Romaine Fitzgerald was born April 11, 1949. His dad Leon Thayer Fitzgerald was born in Oklahoma, and his mom Marie Russell was born in Shreveport LA. His mother graduated from Jordan High in Watts, L.A. His parents met in Los Angeles got married, bought a home and started a family in the Watts/ Willowbrook community of L.A.  Romaine had 3 siblings; two older sisters, and one older brother.


Romaine's mother Marie, worked as a domestic worker. Mrs. Fitzgerald enjoyed working in the flower bed and vegetable garden at home, and also did knitting and crocheting making a lot of her children's clothing. Romaine's father Leon was a Los Angeles City employee for the Department Of Water and Power. Mr. Fitzgerald enjoyed hunting and fishing.   


Romaine attended grammar school at Lincoln elementary school, going to Jr. High School at Ralph J. Bunch. Romaine was also a participant in the Boys Club of America. Like many youth of the turbulent 1960's, Romaine was also rescued from a direction of criminality and became politically active. Mrs. Fitzgerald would often reflect on what a positive change her son had gone through based on him becoming more responsible and taking an interest in civil right and social justice. During this period Romaine was very affected by all the injustices associated with racism.

Upon his release from from jail in early 1969, he joined the Southern California Chapter of the Black Panther Party.

Bruce Richard, a former member of the Party's Southern California Chapter with Chip, now a union executive, recalls: "Upon Chip's release from jail, he wasted no time joining the Black Panther Party. Chip worked tirelessly in various capacities in the Westside office of the Chapter. To be a Panther was a 24/7 commitment, and every single day seemed like weeks due to the volume of activities during that explosive period. Chip was totally consumed in the Party's Free Breakfast Program, the tutorial program, selling Panther papers, political education classes and other projects. Chip was a favorite of many in the communities we served, and the children, especially, loved him, reflected in their smiling little faces when he appeared."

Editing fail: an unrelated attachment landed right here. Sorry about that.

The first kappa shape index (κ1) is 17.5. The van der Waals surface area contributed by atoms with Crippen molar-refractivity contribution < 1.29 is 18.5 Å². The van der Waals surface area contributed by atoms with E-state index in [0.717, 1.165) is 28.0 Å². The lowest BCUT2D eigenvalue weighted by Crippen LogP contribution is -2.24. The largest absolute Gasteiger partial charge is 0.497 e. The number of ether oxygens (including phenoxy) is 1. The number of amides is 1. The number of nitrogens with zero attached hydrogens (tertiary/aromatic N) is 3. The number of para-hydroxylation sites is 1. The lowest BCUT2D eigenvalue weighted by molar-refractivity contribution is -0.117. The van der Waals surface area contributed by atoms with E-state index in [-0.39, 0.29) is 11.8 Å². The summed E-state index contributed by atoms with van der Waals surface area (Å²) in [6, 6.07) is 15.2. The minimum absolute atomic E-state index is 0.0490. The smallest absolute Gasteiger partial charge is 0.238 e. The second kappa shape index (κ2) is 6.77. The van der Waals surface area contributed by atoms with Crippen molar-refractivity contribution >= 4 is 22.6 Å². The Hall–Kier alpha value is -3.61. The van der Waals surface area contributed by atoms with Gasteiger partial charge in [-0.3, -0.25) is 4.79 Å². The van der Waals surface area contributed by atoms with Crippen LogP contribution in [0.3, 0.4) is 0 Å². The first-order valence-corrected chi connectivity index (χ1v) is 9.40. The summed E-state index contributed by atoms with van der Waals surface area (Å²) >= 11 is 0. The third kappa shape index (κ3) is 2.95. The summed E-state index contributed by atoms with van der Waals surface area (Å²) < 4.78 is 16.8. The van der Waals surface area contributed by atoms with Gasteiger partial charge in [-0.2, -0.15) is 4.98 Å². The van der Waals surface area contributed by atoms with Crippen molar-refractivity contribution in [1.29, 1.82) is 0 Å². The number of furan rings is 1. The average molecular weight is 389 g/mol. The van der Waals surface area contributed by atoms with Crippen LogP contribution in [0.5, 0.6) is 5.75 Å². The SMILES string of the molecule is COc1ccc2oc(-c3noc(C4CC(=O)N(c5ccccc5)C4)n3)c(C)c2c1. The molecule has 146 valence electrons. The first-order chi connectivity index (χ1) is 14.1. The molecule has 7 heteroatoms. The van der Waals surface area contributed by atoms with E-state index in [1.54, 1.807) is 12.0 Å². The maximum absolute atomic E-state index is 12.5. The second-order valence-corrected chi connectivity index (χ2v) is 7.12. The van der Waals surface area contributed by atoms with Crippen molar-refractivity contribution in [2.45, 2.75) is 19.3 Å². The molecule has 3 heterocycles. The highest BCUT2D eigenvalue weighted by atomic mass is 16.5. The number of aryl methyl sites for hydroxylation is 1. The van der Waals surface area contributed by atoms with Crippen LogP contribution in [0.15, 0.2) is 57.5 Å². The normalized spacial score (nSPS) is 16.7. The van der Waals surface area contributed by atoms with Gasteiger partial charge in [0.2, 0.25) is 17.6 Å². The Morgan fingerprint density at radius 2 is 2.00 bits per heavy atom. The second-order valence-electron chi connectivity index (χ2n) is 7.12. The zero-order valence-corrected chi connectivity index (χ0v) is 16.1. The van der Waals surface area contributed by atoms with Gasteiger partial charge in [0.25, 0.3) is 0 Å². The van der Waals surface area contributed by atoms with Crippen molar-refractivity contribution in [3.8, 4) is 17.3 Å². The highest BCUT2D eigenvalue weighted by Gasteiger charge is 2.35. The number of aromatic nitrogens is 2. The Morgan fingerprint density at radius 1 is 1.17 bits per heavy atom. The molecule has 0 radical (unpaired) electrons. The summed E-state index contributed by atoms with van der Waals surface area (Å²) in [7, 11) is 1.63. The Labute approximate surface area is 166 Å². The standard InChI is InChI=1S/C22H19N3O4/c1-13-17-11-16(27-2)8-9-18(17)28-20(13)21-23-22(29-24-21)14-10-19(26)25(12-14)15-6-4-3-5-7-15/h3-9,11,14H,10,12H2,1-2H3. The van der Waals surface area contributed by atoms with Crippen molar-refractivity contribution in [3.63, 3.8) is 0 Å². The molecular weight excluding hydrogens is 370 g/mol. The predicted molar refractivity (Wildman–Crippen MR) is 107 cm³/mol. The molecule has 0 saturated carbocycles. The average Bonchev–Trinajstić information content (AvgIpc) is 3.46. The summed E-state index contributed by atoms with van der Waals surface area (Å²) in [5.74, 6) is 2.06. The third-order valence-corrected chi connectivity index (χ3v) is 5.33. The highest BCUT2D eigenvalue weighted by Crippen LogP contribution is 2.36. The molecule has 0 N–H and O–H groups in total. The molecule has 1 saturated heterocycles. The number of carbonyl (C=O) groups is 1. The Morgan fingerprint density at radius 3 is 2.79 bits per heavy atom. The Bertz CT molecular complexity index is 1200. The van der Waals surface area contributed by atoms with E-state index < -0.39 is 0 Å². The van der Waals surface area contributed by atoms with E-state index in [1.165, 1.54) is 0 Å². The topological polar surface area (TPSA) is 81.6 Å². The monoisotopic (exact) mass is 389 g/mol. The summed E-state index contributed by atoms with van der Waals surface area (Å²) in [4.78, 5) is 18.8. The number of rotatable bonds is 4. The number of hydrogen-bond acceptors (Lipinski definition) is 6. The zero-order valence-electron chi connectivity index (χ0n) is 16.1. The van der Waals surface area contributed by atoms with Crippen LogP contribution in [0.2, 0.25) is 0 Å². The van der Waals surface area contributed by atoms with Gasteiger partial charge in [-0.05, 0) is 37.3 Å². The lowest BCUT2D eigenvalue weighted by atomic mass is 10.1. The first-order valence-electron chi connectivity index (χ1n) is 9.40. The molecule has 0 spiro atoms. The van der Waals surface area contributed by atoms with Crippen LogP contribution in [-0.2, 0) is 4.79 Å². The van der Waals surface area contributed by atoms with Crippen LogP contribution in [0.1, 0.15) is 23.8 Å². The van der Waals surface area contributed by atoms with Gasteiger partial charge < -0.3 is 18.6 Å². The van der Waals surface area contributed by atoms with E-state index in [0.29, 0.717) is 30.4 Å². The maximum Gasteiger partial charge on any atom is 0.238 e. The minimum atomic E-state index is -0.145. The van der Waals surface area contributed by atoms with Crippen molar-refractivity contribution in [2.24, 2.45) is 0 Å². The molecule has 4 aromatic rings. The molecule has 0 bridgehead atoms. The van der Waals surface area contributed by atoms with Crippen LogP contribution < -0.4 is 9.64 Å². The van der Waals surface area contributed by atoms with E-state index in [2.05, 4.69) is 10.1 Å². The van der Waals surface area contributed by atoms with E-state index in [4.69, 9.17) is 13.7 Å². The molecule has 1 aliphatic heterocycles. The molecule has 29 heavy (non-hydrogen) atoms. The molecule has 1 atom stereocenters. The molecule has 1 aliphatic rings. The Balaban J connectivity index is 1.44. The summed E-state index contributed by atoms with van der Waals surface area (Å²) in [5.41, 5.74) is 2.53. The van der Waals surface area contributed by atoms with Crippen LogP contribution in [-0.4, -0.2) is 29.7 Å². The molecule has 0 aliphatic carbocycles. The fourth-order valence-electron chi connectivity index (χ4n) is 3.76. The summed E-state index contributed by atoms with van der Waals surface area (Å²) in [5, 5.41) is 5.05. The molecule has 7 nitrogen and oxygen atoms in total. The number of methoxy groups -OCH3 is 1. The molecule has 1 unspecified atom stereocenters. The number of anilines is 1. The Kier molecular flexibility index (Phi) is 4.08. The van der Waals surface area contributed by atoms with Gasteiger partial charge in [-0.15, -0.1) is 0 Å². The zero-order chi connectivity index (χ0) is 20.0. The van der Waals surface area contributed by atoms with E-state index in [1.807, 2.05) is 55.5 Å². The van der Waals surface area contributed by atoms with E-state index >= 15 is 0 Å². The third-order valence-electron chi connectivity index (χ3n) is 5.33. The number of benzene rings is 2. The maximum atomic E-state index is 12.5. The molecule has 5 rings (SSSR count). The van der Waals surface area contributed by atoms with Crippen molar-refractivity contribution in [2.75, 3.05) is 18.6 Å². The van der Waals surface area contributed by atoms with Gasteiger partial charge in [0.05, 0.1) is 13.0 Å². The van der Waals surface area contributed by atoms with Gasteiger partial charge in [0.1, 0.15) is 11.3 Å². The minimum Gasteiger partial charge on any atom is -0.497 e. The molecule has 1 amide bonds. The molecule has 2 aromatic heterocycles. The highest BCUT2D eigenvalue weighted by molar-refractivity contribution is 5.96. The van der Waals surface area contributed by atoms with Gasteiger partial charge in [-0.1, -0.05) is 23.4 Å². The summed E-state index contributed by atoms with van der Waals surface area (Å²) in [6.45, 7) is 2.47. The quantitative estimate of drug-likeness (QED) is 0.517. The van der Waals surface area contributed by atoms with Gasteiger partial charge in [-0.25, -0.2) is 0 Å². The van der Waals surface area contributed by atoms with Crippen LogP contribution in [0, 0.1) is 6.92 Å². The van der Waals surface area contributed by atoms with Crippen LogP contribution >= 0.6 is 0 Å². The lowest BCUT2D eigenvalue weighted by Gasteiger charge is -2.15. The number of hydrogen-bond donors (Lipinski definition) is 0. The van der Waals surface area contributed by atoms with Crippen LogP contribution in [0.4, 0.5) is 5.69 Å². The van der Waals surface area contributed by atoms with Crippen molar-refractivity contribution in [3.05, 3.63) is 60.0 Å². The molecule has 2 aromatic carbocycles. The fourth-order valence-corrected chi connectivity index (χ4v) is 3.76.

In September 1969, Romaine was wounded and arrested in connection with a police shoot-out. He was tried and convicted for assault on police and other, related charges, including the murder of a security guard. He was sentenced to death. He was 20 years old.

Romaine's eventual arrest was politically motivated, he made mistakes associated with his involvement in the turbulence of the 60’s.


Imprisoned for the last 50 years due to the unfortunate death of a security guard. Romaine is now 70 years old locked up since age 20.  He is the longest confined former member of the Black Panther Party. Romaine has been eligible for parole since Oct. 1976.


While confined Romaine has attended college studying anthropology, environmental biology and a host of other subjects, taking college courses whenever possible. Romaine is very effectively self-taught and an avid reader of history and social science topics.  Romaine is an educator of sorts and is a mentor to young people. Romaine is a Jazz enthusiast, and was a DJ for the prison population for a number of years.


In February 1998, Romaine had a stroke that left him partially without the full use of his limbs. He is currently housed in an American disability act medical facility. Romaine remains hopeful that just as he found a way to forgive the past social injustices, that he will be forgiven someday soon and can enjoy the remaining part of his senior life with family.


Romaine comes from a good respectable family, and his parents dying wish was to see Romaine free. Unfortunately they both passed many years ago with this wish unfulfilled.  Romaine has 1 son, 8 grandchildren, 2 great grandchildren; and 15 nephews and nieces that he seeks to be united with.



“The prison administrators and their advocates within the state want to create fear in the minds of the public in an effort to persuade the people to give the ultra-conservative state authorities carte blanche in the inhumane treatment of convicts, and allow the prison administrators to operate without oversight and accountability.”